25 March 2024

New prison model could revolutionise juvenile justice system, says CSU lecturer

| Jarryd Rowley
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Riverina Juvenile Justice Centre

Researchers from CSU are looking into alternative prison models for juvenile justice centres to better support youth re-entering the community. Photo: Shri Gayathirie Rajen.

Research into a new ‘no-cell pro-social’ prison model that looks to provide a sense of belonging to detainees is being carried out across the state.

The model intends to remove jail cells at certain NSW correctional centres and switch the focus of the centres to benefit youth on the wrong side of the law with a sense of community.

Lecturer in social work at the Charles Sturt School of Social Work and Arts, Ms Bianca Rizzo said the model could be effective if it was implemented in the country correctly.

“The ‘no-cell’ prison model originated at Macquarie Correctional Centre six years ago, coming as a contentious decision for the public and justice workers alike for obvious reasons,” Ms Rizzo said.

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“As many as 400 maximum security prisoners at the centre were, under certain circumstances, offered extra freedoms within the prison walls as a sign of respect and dignity in the hopes it would create a more peaceful, orderly environment.

“These hopes, for the most part, became a reality as the model has now shown enough success to be considered for other correctional facilities across the state. But focusing a ‘no-cell’ prison model on juvenile justice centres could help alleviate some of the pressures on our adult prisons that follow as a result.”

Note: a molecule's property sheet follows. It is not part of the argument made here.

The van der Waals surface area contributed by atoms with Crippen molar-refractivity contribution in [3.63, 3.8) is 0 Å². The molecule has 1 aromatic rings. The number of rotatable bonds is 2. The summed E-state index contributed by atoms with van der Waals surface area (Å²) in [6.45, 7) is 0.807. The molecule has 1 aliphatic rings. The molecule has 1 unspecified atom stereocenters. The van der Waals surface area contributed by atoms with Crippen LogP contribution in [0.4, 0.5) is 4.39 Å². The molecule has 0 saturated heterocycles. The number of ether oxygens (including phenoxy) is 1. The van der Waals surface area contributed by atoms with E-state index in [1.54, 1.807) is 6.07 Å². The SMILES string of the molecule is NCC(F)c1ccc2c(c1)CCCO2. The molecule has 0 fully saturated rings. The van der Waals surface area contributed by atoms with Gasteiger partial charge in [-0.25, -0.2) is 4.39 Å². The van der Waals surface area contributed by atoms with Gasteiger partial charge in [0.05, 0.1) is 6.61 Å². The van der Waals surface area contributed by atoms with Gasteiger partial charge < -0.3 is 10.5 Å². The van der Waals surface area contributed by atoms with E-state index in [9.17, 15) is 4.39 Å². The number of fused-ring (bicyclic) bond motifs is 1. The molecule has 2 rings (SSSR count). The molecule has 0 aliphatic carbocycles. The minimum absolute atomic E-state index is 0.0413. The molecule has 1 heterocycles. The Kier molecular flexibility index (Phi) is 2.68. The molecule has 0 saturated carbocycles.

According to research conducted by the NSW Bureau of Crime Statistics and Research, many young people who enter the juvenile justice system struggle with re-entering the community, with a high number of them reoffending.

The data shows 44.3 per cent of 14- to 17-year-olds and 63.8 per cent of 10- to 13-year-olds found guilty in a court reoffended within the next 12 months.

The ‘no-cell’ prison model looks to address these alarming statistics by creating a positive learning environment for young offenders, specifically during the latter parts of a detainee’s sentence.

The model’s intention is to create less of a culture shock for those re-entering the community.

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“Naturally, there will be some young people who may not be suitable for the open-cell model for several reasons, such as mental health or suicidal ideations, dangerous or violent offenders and so on,” Ms Rizzo said.

“It would need to be based on smaller groups of about eight young people, and there would need to be assessments on who is in which group depending on the crime they have committed, to avoid incidents of bragging, planning or encouragement around said crimes.

“Early on in my own career, I did a few shifts at a juvenile justice centre as a youth worker and it was incredibly challenging emotionally and ethically because, by 8 pm, I had to put those kids in a cell, say goodnight and lock the door.

“Is that really the best we can do – lock children in a room? We should be putting the effort into those who are at an age where they are completely capable of change and of turning their lives around.”

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